Written by: Rachel Macy Stafford
Excerpt from http://www.huffingtonpost.com
***Rachel Macy Stafford is a certified special education teacher with a Master’s Degree in education and ten years experience working with parents and children. In December 2010, this life-long writer felt compelled to share her journey to let go of daily distraction and grasp what really matters by creating the blog, “Hands Free Mama.”
Rachel mission is to provide individuals with the inspiration, motivation, and tools to let go of the distractions of the modern age so they can grasp the moments in life that matter. Join her on her journey to a more meaningful life at www.handsfreemama.com and by visiting “The Hands Free Revolution” on Facebook! Rachel”s guide to transforming a distracted life, Hands Free Mama, is available for pre-order on Amazon and hits shelves in January. Amazon and hits shelves in January.***
The Bear: Hello Rachel, this article would be a great read for our tennis parents, would we be able to re-post it to ONcourt?
Rachel: Thank you for this special request. I would be honored if you share my piece with your readers!
The Bear: This article was sent to me by Ryan Zeman one of our great young level 3 coaches. The emphasis on progressive tennis has brought about the influx of many parents new to the game. In their well meaning exuberance they sometimes forget the love that must be given to nurture the confidence in their children. Please enjoy and practice “Six words you should say today”
Very rarely does one sentence have immediate impact on me.
Very rarely does one sentence change the way I interact with my family.
But this one did. It was not from Henry Thoreau or some renowned child psychologist. It was invaluable feedback from children themselves. And if I’ve learned anything on my Hands Free journey, it is that children are the true experts when it comes to grasping what really matters in life.
Here are the words that changed it all:
“… college athletes were asked what their parents said that made them feel great, that amplified their joy during and after a ballgame. Their overwhelming response: ‘I love to watch you play.'”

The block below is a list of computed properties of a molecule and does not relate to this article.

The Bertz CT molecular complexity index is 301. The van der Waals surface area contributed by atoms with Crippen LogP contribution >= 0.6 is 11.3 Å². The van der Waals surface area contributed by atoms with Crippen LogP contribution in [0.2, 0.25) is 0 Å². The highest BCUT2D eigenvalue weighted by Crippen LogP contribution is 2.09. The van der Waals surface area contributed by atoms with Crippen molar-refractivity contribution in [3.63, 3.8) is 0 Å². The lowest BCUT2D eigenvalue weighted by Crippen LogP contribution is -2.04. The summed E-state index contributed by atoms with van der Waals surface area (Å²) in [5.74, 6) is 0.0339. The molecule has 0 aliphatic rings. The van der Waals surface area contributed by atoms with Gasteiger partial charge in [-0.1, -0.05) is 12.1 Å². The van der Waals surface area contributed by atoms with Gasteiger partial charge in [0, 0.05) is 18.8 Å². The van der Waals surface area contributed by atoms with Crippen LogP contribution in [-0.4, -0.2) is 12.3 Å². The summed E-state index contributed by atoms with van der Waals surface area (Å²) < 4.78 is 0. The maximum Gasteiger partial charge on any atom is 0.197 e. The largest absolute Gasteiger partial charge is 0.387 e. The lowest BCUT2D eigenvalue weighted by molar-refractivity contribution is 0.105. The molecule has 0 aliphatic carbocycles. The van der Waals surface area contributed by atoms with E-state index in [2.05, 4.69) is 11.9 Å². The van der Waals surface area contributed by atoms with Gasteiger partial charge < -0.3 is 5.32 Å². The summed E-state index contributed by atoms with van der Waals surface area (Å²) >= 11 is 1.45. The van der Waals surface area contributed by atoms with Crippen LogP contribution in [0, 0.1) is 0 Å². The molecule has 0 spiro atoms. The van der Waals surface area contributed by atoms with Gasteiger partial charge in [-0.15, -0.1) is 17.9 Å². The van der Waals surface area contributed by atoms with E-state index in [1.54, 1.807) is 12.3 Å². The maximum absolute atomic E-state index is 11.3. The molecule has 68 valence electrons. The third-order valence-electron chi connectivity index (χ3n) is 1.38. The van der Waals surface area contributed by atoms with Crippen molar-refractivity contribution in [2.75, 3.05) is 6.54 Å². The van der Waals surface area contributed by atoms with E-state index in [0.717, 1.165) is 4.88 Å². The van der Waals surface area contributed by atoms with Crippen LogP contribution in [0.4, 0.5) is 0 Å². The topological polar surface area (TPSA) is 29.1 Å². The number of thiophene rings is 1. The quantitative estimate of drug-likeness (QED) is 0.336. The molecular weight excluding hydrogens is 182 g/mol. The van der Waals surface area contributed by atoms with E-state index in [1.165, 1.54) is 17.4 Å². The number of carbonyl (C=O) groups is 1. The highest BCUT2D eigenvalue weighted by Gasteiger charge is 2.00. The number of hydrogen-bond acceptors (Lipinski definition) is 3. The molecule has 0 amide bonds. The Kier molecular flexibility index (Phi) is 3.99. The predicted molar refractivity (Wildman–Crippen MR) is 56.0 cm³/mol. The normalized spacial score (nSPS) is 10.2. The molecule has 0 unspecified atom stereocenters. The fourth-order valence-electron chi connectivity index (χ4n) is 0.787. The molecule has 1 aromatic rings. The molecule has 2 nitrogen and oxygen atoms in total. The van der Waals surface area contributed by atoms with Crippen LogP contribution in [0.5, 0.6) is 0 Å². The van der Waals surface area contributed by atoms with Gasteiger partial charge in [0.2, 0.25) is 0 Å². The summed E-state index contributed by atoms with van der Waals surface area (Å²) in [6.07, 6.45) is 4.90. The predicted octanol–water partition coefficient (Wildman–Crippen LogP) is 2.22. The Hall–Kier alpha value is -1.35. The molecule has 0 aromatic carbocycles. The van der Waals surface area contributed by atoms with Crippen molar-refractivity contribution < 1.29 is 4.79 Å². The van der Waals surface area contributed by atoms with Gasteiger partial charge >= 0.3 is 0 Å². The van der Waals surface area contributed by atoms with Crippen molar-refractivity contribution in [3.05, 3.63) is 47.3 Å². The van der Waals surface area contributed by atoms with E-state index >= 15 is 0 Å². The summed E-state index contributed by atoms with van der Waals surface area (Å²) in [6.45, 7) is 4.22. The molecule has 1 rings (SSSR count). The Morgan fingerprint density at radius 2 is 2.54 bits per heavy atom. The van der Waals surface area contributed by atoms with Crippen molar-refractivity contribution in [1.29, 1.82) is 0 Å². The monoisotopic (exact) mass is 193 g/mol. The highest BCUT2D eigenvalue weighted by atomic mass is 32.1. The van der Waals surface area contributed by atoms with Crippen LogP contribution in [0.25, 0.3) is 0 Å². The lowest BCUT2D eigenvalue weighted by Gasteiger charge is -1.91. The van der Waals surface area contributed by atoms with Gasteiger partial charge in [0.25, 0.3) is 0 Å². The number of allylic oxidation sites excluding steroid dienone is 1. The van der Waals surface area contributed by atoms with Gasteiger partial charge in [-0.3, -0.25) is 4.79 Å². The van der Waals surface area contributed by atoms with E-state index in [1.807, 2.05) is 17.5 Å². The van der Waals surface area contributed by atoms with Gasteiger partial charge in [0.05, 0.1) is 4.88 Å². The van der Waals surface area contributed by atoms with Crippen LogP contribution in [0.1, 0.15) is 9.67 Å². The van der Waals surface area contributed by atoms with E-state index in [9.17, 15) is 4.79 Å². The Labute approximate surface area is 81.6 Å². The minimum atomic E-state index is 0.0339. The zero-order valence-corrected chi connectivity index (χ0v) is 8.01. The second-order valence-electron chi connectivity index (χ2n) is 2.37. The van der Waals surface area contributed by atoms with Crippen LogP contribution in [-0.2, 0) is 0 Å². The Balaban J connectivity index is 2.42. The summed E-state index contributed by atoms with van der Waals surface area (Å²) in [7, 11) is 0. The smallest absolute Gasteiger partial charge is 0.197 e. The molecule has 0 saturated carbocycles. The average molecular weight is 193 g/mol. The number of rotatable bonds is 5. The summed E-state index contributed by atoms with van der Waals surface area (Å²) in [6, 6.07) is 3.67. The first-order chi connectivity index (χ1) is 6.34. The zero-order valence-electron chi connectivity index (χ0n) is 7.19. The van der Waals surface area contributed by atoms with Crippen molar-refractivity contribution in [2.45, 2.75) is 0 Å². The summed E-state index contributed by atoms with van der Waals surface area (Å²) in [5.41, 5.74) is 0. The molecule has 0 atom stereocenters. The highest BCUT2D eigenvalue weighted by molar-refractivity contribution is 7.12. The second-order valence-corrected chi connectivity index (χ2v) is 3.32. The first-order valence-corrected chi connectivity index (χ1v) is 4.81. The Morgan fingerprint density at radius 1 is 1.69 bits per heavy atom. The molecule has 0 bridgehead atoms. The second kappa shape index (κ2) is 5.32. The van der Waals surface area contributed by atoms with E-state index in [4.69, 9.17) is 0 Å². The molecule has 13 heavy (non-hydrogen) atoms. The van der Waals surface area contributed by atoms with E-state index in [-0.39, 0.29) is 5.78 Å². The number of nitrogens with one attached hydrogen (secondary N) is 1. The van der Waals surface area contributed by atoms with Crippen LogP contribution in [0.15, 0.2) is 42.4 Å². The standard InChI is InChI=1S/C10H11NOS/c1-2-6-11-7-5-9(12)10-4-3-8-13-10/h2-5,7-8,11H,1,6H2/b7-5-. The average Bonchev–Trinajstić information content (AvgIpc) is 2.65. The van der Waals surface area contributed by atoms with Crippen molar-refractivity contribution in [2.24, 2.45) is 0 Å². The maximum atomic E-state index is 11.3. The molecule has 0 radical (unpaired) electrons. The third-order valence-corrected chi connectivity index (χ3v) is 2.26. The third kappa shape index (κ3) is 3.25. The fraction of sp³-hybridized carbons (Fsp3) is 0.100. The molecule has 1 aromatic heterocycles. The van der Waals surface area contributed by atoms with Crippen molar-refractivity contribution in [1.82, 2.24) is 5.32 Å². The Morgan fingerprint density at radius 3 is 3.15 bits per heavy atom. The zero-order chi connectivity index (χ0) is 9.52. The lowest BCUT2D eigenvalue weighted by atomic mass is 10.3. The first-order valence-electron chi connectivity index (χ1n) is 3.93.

The life-changing sentence came at the beginning of an article entitled, “What Makes a Nightmare Sports Parent and What Makes a Great One,” which described powerful insights gathered over three decades by Bruce E. Brown and Rob Miller of Proactive Coaching LLC. Although I finished reading the entire piece, my eyes went back and searched for that one particular sentence — the one that said, “I love to watch you play.”
I read the sentence exactly five times. Then I tried to remember the past conversations I had with my kids at the conclusion of their extracurricular activities. Upon completion of a swim meet, a music recital, a school musical, or even a Sunday afternoon soccer game, had I ever said, “I love to watch you play”?
I could think of many occasions when I encouraged, guided, complimented, and provided suggestions for improvement. Did that make me a nightmare sports parent? No, but maybe sometimes I said more than was needed.
By nature, I am a wordy person — wordy on phone messages (often getting cut off by that intrusive beep) and wordy in writing (Twitter is not my friend).
And although I have never really thought about it, I’m pretty sure I’m wordy in my praise, too. I try not to criticize, but when I go into extensive detail about my child’s performance it could be misinterpreted as not being “good enough.”
Continue reading…Huff Post Original Full Article can be found by clicking here.